Sometimes babies need help with breathing. There are many reasons for this. It may be because they are immature, have an infection, have under-developed lungs or have inhaled something - for example meconium.

There are many different ways in which we can help your baby to breathe, such as

A ventilator – this helps a baby breathe. It works in 3 ways:

  • Using a pre-set pressure, it can inflate the lungs;
  • when babies don't breathe sufficiently for themselves, it can give extra breaths and
  • when required it can supply extra oxygen.

Nasal CPAP

This is when air flows through two fine tubes placed in the baby’s nostrils. This slightly raises the pressure and helps to keep the baby’s lungs inflated.

Vapotherm

This is similar to nasal CPAP but generally better tolerated. It warms and humidifies the air and oxygen and is delivered to the baby via soft nasal prongs.

Why can’t my baby have milk ?

There are many reasons why there might be a delay in starting a baby on milk feeds or for stopping milk feeds after they have been started. When babies are extremely ill, for example with breathing problems, their condition can be worsened by filling their stomachs with milk. Some babies may develop inflammation of the bowel and in this case feeds will be stopped to allow the bowel heal and recover. If a baby is not able to have milk then he will be fed by an intravenous drip. When well enough, milk will be introduced slowly .

Weighing babies

Weighing a baby is an important part of his/her care and management because treatments, such as drugs, are calculated on the weight. All babies are weighed on admission to the unit, then again on Day 4. After this they are weighed every other day. It is not unusual for a baby to lose weight by Day 4.

Can my baby see or hear me ?

Vision

  • even when a baby is born at term his/her eyesight is still not completely developed.
  • it is thought that babies only see in black and white for the first 2-3 months of life.
  • the shapes they see are slightly blurred although they are naturally drawn to the shape of the human face.
  • whilst your baby is developing in the womb his eyelids are fused shut from around week 10 to week 27 of pregnancy.
  • if your baby is born before 27 weeks he/she may not be able to open his/her eyes. No special care is required and the eyes will open by themselves when they are ready.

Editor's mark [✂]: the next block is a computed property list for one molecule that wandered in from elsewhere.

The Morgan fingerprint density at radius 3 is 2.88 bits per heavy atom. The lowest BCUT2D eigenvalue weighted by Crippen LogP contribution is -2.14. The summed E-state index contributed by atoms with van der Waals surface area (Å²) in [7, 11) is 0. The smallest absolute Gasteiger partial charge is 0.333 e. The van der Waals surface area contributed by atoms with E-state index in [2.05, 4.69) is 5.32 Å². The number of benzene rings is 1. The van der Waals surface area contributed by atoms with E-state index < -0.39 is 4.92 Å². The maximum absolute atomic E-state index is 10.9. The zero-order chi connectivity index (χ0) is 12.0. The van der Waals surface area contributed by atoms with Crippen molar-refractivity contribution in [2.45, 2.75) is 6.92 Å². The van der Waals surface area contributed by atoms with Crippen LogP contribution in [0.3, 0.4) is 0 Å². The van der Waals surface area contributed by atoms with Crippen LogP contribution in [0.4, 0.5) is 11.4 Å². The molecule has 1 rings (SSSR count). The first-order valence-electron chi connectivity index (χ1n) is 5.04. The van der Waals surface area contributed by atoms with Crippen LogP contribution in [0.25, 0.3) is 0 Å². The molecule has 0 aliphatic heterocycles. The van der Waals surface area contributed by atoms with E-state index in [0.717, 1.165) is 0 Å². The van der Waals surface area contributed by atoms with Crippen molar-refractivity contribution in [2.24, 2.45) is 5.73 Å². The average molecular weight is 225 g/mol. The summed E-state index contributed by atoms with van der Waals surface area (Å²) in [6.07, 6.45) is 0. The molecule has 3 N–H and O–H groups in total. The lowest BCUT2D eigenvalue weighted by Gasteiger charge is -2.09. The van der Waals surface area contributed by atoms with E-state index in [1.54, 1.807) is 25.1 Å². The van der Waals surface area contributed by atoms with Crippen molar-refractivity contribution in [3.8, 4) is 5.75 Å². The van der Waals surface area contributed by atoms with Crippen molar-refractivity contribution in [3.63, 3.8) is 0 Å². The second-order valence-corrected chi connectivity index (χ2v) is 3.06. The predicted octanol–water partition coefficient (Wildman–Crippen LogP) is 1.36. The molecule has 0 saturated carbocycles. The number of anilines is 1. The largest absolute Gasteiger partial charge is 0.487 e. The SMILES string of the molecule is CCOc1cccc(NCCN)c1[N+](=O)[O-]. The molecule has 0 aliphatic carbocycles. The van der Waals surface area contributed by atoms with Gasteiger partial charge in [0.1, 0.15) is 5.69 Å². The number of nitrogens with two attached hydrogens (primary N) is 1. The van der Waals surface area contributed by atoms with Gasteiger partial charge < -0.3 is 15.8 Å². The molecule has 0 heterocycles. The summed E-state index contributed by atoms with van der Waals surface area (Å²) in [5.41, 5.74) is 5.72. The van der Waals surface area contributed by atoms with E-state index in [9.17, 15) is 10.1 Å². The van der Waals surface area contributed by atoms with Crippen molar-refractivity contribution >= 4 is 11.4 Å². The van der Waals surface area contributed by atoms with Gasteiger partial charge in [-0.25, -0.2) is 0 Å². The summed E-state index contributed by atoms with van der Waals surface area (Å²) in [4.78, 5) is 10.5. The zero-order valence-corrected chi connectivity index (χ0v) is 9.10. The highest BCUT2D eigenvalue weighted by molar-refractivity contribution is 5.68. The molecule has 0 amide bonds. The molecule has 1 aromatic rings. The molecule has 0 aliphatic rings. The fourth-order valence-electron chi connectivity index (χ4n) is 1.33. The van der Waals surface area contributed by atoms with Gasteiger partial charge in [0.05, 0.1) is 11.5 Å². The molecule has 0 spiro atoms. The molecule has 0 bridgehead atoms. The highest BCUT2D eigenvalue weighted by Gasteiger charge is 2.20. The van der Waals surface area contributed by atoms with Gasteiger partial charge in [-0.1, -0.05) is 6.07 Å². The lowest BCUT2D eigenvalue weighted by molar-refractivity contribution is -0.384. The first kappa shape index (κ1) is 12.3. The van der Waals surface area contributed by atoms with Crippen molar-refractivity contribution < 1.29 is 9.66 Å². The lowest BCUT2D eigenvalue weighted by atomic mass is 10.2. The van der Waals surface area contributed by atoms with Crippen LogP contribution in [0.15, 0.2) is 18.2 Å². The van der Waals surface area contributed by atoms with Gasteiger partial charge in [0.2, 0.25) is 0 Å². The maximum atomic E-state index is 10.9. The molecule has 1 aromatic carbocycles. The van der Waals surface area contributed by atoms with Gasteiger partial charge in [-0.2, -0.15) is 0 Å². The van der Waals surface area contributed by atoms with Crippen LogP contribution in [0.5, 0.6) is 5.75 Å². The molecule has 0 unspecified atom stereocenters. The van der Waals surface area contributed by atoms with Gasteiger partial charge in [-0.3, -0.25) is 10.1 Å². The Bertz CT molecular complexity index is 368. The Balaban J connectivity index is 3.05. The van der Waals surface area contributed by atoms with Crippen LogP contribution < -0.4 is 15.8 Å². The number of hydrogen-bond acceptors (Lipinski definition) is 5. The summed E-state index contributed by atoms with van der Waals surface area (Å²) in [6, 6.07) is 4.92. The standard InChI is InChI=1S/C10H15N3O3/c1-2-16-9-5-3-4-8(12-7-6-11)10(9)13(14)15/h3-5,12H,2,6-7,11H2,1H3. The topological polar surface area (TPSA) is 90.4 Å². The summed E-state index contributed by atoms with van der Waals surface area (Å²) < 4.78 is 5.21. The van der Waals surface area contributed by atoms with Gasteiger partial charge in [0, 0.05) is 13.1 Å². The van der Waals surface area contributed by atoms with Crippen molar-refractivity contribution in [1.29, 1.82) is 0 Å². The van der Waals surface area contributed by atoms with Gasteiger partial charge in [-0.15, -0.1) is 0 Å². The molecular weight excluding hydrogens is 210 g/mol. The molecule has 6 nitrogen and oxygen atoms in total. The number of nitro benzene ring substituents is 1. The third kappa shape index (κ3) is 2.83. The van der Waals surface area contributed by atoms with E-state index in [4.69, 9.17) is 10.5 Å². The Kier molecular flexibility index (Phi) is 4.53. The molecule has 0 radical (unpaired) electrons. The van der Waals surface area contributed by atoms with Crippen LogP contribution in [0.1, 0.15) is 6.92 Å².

Hearing

  • hearing develops at an earlier stage than eyesight.
  • babies born at around term can hear very well.
  • babies born early can also hear well but can be very sensitive to the noises of a busy neonatal nursery.
  • the loud, sharp noises of alarms, doors closing, chairs moving etc., can cause an ill baby stress.
  • we can see this showing as irritability, fluctuation in heart rate and intolerance of handling etc.

Minimising noise and light:

  • to try to minimise the disturbance caused by light and noise your baby’s nurse may put a sheet or special cover on top of the incubator.
  • this dims the light reaching your baby’s eyes and helps to muffle some of the noise of the nursery. however the soothing sound of a human voice can be very comforting to a preterm baby, even when they are quite ill. don’t be afraid to talk softly to your baby, have a chat about your day or even read a story. This is all part of what is called developmental care.

What are medications for?

Caffeine

  • Caffeine is found in chocolate, coffee and cola drinks
  • It perks us up, which is why many people say they only wake up properly after their first cup of coffee in the morning!
  • It has the same effect on babies, especially those born before 34 full weeks of pregnancy
  • Almost all babies born before 34 weeks will experience some degree of Apnoea (pronounced ap-nee-ah) of Prematurity
  • Caffeine is a stimulant and encourages your baby to keep breathing
  • Caffeine can be given directly into his vein but once your baby is on milk it will be given by mouth.
  • Side effects of caffeine are very rare and include restlessness, high heart rate and vomiting

Cefotaxime

  • This important antibiotic is used in the treatment of many infections
  • It is given to babies with breathing problems for the first 48 hours of their stay in the Neonatal Unit 
  • After 48 hours, if blood cultures show an infection sensitive to Cefotaxime, the treatment will be continued for several days
  • If your baby remains unwell, the consultant may decide to keep him on Cefotaxime, even if the blood cultures have not shown an infection
  • Your baby’s nurse will inject the Cefotaxime into a cannula in your baby’s hand.
  • Cefotaxime is given:
    • 2 times a day in babies up to 1 week old
    • 3 times a day in babies between 1 and 4 weeks old
    • 4 times a day in babies over 1 month old

Side effects are extremely rare and include skin rash, diarrhoea and redness around the cannula where it has been injected.

Domperidone

  • This is sometimes given to help babies tolerate their feeds and to treat Gastro-Oesphageal reflux. (GOR)
  • It strengthens the stomach muscles and speeds up stomach empyting.
  • Domperidone is initially given by mouth 3 times a day and may gradually be weaned down to 2 times a day befre eventually stopping altogether.
  • Sometimes you will take your baby home on Domperidone and you will be shown how to give it prior to discharge.

It is commonly used in conjunction with Ranitidine, which:

  • Again Ranitidine is used for GOR.
  • It works by reducing the amount of acid produced in the stomach.
  • Ranitidine is also given by mouth 3 times a day and may be weaned down to 2 times a day prior to discharge.
  • Sometimes your baby will need to go home on Ranitidine and you will be shown how to give it prior to discharge.